Court of Appeal Decides King Salmon Does Not Apply to Resource Consent Applications


The keenly awaited decision of the Court of Appeal in RJ Davidson Family Trust v Marlborough District Council[1] was released this week. The decision is important because it resolves uncertainty arising from the Supreme Court decision in King Salmon[2] about whether recourse to Part 2, which sets out the purpose and key principles of the Resource Management Act 1991 (RMA), should occur in the context of resource consent applications.   

In King Salmon the Supreme Court held that consideration of Part 2 is not required when determining plan change applications. Since King Salmon there has been considerable debate about whether this approach, which prevents consideration of Part 2 RMA, should apply in the context of resource consent applications. The issue is important because in some instances the Part 2 assessment (known as the “overall assessment”) can be influential in determining the outcome of a consent application.

The issue was squarely addressed by the Court of Appeal which held that King Salmon does not prevent recourse to Part 2 in the case of applications for resource consent. The Court noted however that in some cases genuine consideration of the relevant plan considerations may leave little room for Part 2 to influence the final outcome. In this article we discuss the background to the case, key findings of the Court and the implications of the Davidson decision with respect to resource consent applications.


The R J Davidson Family Trust (the “Trust”) applied for a resource consent to establish and operate a 7 hectare mussel farm in Pelorus Sounds, Marlborough.

The application was declined by the Marlborough District Council and subsequently appealed to the Environment Court where the majority declined consent. The Environment Court held there was no need or ability to look to Part 2 of the RMA in determining an application for resource consent under section 104 of the RMA and that logically the King Salmon approach should apply when applying for a resource consent under a district plan.

The Trust appealed to the High Court which held that the reasoning in King Salmon should also apply to resource consent applications because the provisions of the relevant planning documents, including the New Zealand Coastal Policy Statement (the NZCPS), had already given substance to the principles in Part 2 of the RMA.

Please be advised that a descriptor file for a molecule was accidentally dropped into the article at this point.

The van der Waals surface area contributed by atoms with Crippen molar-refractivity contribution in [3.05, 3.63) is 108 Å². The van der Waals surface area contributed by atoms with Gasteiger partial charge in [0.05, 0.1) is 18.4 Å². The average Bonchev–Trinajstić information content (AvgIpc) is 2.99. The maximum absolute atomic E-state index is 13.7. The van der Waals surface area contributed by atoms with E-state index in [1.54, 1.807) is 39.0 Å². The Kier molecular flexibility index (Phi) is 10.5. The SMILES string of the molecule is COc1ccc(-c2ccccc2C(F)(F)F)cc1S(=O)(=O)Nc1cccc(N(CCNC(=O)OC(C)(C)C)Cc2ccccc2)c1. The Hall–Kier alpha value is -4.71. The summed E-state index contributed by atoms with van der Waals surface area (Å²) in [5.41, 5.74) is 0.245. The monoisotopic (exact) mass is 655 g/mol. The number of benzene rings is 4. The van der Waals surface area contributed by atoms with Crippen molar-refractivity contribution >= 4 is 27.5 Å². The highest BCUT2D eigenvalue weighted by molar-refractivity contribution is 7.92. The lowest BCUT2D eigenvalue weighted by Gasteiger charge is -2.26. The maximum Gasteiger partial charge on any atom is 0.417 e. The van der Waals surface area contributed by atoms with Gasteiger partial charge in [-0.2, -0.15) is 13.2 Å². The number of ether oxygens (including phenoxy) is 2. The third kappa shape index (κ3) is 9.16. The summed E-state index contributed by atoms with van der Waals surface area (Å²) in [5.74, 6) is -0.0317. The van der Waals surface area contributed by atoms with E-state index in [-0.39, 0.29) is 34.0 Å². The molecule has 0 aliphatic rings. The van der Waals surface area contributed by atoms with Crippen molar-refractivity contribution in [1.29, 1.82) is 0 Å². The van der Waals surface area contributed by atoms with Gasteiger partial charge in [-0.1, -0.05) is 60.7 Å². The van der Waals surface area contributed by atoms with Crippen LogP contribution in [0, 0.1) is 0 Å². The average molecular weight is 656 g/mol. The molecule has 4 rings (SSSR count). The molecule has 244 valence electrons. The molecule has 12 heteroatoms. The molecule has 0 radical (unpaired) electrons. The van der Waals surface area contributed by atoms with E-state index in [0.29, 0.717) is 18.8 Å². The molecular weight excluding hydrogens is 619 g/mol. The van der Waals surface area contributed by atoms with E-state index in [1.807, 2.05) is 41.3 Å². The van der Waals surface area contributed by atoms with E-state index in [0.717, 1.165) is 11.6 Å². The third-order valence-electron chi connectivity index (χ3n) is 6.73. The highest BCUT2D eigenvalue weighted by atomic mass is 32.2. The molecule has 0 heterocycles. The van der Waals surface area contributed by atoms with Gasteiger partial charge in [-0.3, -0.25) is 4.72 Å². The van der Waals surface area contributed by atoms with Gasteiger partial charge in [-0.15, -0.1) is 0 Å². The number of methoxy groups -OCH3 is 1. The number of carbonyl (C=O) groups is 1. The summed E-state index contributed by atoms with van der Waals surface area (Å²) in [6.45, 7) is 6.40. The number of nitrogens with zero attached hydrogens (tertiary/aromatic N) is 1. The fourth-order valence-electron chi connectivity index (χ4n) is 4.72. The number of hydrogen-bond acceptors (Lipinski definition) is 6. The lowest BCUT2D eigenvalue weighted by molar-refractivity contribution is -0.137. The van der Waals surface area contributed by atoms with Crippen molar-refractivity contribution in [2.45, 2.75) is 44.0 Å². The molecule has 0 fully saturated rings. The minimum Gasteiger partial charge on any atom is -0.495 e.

The Trust appealed to the Court of Appeal. The basis of the appeal was whether the High Court erred in finding that the Environment Court was not required to consider Part 2 when determining the Trust’s application. 

Court of Appeal Decision

After considering the particular factual and statutory context addressed by the Supreme Court, the Court of Appeal held that the decision in King Salmon does not prohibit the consideration of Part 2 of the RMA in the context of a resource consent application. The Court gave the following reasons for its conclusion:


  1. First, the Supreme Court’s discussion of the “overall judgement” approach was expressly tied to the plan change context under consideration in King Salmon. If the Supreme Court’s intention had been to reject that approach in the context of resource consent applications then it would have specifically said so.
  2. Secondly, the Supreme Court’s observation that the overall judgment approach creates uncertainty was directed toward applications related to the NZCPS, and that did not equate to an intention by the Supreme Court to prohibit an “overall judgement” approach in the case of resource consents generally.